And before we get hoity-toity about people paying directly for health care – all the NHS does is launder the process of paying for health care. We pay tax to the government, the government funds the NHS – it isn’t some vast charity run on goodwill. Consultants and doctors in the NHS are really paid quite well, and in my experience individual consultants are working for both public and private sectors at the same time. It is rather offensive to the wide range of people in the private sector service industries to imply that the service they provide is somehow inferior because they are paid by the customer, not by the government.

Update

More on this at NHS Vault (here), definitely worth reading.

10 comments

  1. David Colquhoun

    The outcry about privatisation has nothing to do with a 49% limit. It’s to do with the selling of commissioning and provision to “any qualified providers”. The quacks are lining up gleefully to provide cut price junk medicine.

  2. Nico (@nfanget)

    I’m not against the NHS making some money from private patients, I am however wary of how this will be implemented. The devil is in the detail, innit. If, for sake of argument, private patients are given priority over NHS patients for MRI scans, I would be strongly against this. If it is a way to provide specialist treatment to private patients, and ease the NHS cash flows, fine.

    I am extremely wary because of a case I have heard of a drug manufactured in an NHS hospital, which is sold at a loss to a pharma company that then resells it for profit. I am not against private participation and exchanges with and within the NHS, but I strongly oppose private manufacturing being subsidised that way.

  3. Ian

    @David – I’ve not seen any mention of “any qualified providers” and “alternative” healthcare over this NHS story.

    @Nico – I believe MRI scanning is something which is already contracted out (to a degree), in the sense that the NHS pays external providers to do it and in some cases might tell you “if you pay X” then you can get scanned sooner (by the external provider). I hope at the Royal Marsden, which specialises in cancer treatment, paying as a private patient doesn’t get you treated sooner since my understanding is that cancer treatment is time sensitive.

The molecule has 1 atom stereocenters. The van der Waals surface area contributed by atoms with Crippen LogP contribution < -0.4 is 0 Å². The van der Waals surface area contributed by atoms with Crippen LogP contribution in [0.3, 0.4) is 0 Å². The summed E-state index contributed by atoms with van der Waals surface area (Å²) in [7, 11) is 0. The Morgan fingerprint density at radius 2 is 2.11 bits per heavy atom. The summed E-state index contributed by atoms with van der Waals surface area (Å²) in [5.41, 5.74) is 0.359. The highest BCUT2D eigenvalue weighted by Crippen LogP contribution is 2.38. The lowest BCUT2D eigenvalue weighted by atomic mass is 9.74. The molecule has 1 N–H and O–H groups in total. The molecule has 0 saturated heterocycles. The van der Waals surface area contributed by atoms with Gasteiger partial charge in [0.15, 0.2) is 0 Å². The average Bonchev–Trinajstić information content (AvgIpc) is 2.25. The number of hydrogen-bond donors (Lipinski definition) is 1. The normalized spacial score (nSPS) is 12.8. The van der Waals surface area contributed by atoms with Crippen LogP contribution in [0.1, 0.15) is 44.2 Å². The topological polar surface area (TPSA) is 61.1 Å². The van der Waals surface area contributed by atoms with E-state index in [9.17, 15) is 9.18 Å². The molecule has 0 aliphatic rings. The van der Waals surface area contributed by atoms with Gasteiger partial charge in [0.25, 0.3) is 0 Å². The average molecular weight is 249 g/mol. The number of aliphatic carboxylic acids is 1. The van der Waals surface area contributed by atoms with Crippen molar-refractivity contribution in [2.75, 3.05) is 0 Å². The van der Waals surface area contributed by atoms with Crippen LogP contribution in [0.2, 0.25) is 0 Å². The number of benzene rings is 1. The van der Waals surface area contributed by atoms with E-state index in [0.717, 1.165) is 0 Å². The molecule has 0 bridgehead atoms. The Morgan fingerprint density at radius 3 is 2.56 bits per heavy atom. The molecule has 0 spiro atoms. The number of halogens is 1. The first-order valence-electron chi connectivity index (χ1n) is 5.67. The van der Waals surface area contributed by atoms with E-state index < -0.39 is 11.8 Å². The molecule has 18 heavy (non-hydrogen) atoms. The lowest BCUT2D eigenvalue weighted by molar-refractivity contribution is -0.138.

If the NHS is providing something to a pharma company at a loss who are then profiting on it then that’s stupid and they shouldn’t do it.

    1. Nico (@nfanget)

      Hi Ian, I took the MRI as an example off the top of my head, for all I know private companies might run better scanning clinics. There are already serious tensions between public and private in the NHS, for example with consultants having both NHS and private patients. To increase the amount of private work hospitals do will just further muddy the waters.

      Interesting points are made here: http://notsobigsociety.wordpress.com/2011/12/28/creating-a-two-tier-nhs/

      The already world-famous hospitals will get more money through this scheme, but the Middleofnowhereshire PCT won’t get any, thus furthering the funding gap and the postcode lottery.

      Not that there aren’t things that need improving in the NHS, the ongoing farce of the computer system and decaying 60s “temporary” infrastructure being just two of them. And yes, it is stupid what they do with this drug, but I inderstand it is that way because of some arcane managerial decisions.

  4. James Evans

    It seems to me that if private and NHS patients are treated in the same hospitals by the same staff then private patients are likely to demand preferential treatment of some sort. Indeed, if NHS hospitals offer paid-for services, would their customers (which would be the insurance companies rather than the patients) not expect something in return for their fees? If the insurance companies can’t deliver “better” care for claimants, even in NHS hospitals, how would they sell their product?